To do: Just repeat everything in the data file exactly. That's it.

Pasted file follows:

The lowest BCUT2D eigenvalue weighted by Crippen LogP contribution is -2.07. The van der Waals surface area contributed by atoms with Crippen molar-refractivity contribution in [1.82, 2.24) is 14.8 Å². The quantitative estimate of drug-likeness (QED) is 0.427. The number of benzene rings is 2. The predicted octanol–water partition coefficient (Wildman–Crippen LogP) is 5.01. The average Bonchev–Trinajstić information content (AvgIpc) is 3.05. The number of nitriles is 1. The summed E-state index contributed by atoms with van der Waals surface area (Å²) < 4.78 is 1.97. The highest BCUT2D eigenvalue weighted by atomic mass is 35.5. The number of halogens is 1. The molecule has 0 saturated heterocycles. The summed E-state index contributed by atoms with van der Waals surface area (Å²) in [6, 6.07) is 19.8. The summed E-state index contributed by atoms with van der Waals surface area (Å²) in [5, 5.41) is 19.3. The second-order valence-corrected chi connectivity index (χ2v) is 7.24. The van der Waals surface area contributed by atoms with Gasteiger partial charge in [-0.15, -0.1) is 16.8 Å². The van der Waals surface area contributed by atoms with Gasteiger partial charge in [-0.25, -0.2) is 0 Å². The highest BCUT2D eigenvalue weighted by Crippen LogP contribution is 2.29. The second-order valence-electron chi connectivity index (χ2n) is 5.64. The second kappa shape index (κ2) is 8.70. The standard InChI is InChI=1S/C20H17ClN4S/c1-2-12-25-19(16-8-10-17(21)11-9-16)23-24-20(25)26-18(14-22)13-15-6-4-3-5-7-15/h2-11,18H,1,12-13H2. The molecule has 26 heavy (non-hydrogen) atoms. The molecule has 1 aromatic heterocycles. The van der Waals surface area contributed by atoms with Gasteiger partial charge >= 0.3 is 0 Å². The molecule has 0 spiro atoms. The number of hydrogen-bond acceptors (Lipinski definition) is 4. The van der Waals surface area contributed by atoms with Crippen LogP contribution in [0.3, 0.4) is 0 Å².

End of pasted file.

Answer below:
The lowest BCUT2D eigenvalue weighted by Crippen LogP contribution is -2.07. The van der Waals surface area contributed by atoms with Crippen molar-refractivity contribution in [1.82, 2.24) is 14.8 Å². The quantitative estimate of drug-likeness (QED) is 0.427. The number of benzene rings is 2. The predicted octanol–water partition coefficient (Wildman–Crippen LogP) is 5.01. The average Bonchev–Trinajstić information content (AvgIpc) is 3.05. The number of nitriles is 1. The summed E-state index contributed by atoms with van der Waals surface area (Å²) < 4.78 is 1.97. The highest BCUT2D eigenvalue weighted by atomic mass is 35.5. The number of halogens is 1. The molecule has 0 saturated heterocycles. The summed E-state index contributed by atoms with van der Waals surface area (Å²) in [6, 6.07) is 19.8. The summed E-state index contributed by atoms with van der Waals surface area (Å²) in [5, 5.41) is 19.3. The second-order valence-corrected chi connectivity index (χ2v) is 7.24. The van der Waals surface area contributed by atoms with Gasteiger partial charge in [-0.15, -0.1) is 16.8 Å². The van der Waals surface area contributed by atoms with Gasteiger partial charge in [-0.25, -0.2) is 0 Å². The highest BCUT2D eigenvalue weighted by Crippen LogP contribution is 2.29. The second-order valence-electron chi connectivity index (χ2n) is 5.64. The second kappa shape index (κ2) is 8.70. The standard InChI is InChI=1S/C20H17ClN4S/c1-2-12-25-19(16-8-10-17(21)11-9-16)23-24-20(25)26-18(14-22)13-15-6-4-3-5-7-15/h2-11,18H,1,12-13H2. The molecule has 26 heavy (non-hydrogen) atoms. The molecule has 1 aromatic heterocycles. The van der Waals surface area contributed by atoms with Gasteiger partial charge >= 0.3 is 0 Å². The molecule has 0 spiro atoms. The number of hydrogen-bond acceptors (Lipinski definition) is 4. The van der Waals surface area contributed by atoms with Crippen LogP contribution in [0.3, 0.4) is 0 Å².